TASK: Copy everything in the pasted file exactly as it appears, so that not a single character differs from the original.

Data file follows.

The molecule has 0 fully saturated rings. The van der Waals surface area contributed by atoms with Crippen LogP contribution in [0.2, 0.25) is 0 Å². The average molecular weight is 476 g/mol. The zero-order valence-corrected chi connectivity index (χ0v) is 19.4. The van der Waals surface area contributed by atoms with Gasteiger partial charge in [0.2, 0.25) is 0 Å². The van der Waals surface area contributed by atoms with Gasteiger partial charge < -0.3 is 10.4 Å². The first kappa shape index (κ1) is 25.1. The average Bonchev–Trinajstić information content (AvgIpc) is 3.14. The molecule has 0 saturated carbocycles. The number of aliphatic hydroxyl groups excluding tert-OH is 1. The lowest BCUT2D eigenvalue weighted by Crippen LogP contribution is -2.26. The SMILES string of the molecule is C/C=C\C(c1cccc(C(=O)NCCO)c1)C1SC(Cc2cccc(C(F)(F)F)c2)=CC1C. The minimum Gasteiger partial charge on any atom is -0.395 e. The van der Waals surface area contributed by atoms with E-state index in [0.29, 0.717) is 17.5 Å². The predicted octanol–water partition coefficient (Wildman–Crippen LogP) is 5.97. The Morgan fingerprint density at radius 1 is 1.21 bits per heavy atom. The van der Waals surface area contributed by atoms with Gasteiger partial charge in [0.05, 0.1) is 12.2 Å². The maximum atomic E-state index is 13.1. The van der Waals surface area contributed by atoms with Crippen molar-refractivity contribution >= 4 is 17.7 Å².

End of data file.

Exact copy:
The molecule has 0 fully saturated rings. The van der Waals surface area contributed by atoms with Crippen LogP contribution in [0.2, 0.25) is 0 Å². The average molecular weight is 476 g/mol. The zero-order valence-corrected chi connectivity index (χ0v) is 19.4. The van der Waals surface area contributed by atoms with Gasteiger partial charge in [0.2, 0.25) is 0 Å². The van der Waals surface area contributed by atoms with Gasteiger partial charge < -0.3 is 10.4 Å². The first kappa shape index (κ1) is 25.1. The average Bonchev–Trinajstić information content (AvgIpc) is 3.14. The molecule has 0 saturated carbocycles. The number of aliphatic hydroxyl groups excluding tert-OH is 1. The lowest BCUT2D eigenvalue weighted by Crippen LogP contribution is -2.26. The SMILES string of the molecule is C/C=C\C(c1cccc(C(=O)NCCO)c1)C1SC(Cc2cccc(C(F)(F)F)c2)=CC1C. The minimum Gasteiger partial charge on any atom is -0.395 e. The van der Waals surface area contributed by atoms with E-state index in [0.29, 0.717) is 17.5 Å². The predicted octanol–water partition coefficient (Wildman–Crippen LogP) is 5.97. The Morgan fingerprint density at radius 1 is 1.21 bits per heavy atom. The van der Waals surface area contributed by atoms with Gasteiger partial charge in [0.05, 0.1) is 12.2 Å². The maximum atomic E-state index is 13.1. The van der Waals surface area contributed by atoms with Crippen molar-refractivity contribution >= 4 is 17.7 Å².